ACU public health student Amy Hatherall is preparing to embark on the greatest challenge of her life to raise funds and awareness for a cause close to her heart.
The distance from Melbourne to Cairns is 4000 kilometres: for Bachelor of Public Health student Amy Hatherall cycling the 45 day trip north in the name of raising money in the fight against cancer is just one part of her extraordinary journey.
In her second year of study at Australian Catholic University (ACU), Amy has undertaken a major role in the building of a charity hoping to make an impact on the national stage, with the challenges off the bike as daunting as the 4000 kilometres on it.
Steer North is a fledgling health promotion charity, raising awareness and funds to combat cancer and support those fighting the disease, with the inaugural Steer North Ride event taking the message across the country.
At just 22, Amy is the chair of the Steer North community engagement committee, overseeing the task of working with the communities the ride will pass through to hold fundraising and education events.
Despite the magnitude of playing a leading role in the building of a charity, Amy has found support and guidance from within ACU and the learnings from her course.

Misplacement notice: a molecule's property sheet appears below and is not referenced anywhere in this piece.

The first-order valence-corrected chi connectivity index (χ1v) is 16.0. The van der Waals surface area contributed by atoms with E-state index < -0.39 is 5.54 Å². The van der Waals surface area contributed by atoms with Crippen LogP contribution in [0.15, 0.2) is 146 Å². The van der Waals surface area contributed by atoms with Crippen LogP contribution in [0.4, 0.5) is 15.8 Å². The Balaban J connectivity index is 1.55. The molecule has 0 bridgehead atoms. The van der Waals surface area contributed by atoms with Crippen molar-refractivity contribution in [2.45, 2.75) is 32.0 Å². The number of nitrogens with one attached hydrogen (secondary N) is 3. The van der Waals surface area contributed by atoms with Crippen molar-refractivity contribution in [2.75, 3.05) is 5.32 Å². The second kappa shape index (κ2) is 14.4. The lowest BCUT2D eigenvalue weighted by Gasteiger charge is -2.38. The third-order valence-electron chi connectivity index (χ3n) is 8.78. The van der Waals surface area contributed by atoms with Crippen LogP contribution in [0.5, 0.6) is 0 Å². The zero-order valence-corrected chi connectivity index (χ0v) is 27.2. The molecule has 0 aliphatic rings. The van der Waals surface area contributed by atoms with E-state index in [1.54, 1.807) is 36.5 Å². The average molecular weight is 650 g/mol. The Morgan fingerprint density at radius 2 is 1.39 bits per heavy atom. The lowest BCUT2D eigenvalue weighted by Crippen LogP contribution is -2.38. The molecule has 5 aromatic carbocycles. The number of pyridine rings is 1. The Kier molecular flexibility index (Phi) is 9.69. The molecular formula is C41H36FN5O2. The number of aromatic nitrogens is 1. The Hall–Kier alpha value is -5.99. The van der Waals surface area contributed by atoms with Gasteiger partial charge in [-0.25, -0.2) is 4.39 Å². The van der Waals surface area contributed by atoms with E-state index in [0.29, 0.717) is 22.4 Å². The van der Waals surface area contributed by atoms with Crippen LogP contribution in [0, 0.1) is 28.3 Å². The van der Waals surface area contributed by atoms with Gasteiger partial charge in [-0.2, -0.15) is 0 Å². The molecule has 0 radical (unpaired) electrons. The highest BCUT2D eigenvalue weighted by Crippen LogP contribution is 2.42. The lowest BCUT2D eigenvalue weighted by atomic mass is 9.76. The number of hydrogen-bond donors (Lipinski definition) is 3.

“This has been a bigger task than I could ever have imagined, but I’ve been really fortunate to have great people from ACU supporting me and also the benefit of being able to put into practise what I’ve learnt in the classroom,” Amy said.
“At times in has been daunting to lead a committee and take on so much responsibility as I’ve never been this involved with an organisation before, but the support I’ve got from the Steer North founders and people at ACU has given me the confidence to take on the challenge.”
This has seen ACU staff and fellow Public Health students become involved in building Steer North, led by lecturer Penelope Smith and researcher Koki Miyazaki from the School of Allied Health.
The fight to eliminate cancer is something close to Amy’s heart, and she sees the importance of healthy living as a key preventative measure.
“The reason I was drawn to Steer North was the impact cancer has had on my family. I’ve lost three aunties and two uncles to cancer and have many other family members who are currently battling the disease,” Amy said.
“I look at this as an opportunity to raise funds for cancer research and patient care, which impacts on my family, and to become as fit and healthy as I can be to help reduce my chances of getting cancer.”
Training demands for the endurance bike ride continue to grow, with the riders expected to complete 100 kilometres a day as they climb up the east coast of Australia. The ride starts in Melbourne on 3 December and finishes on 16 January 2017.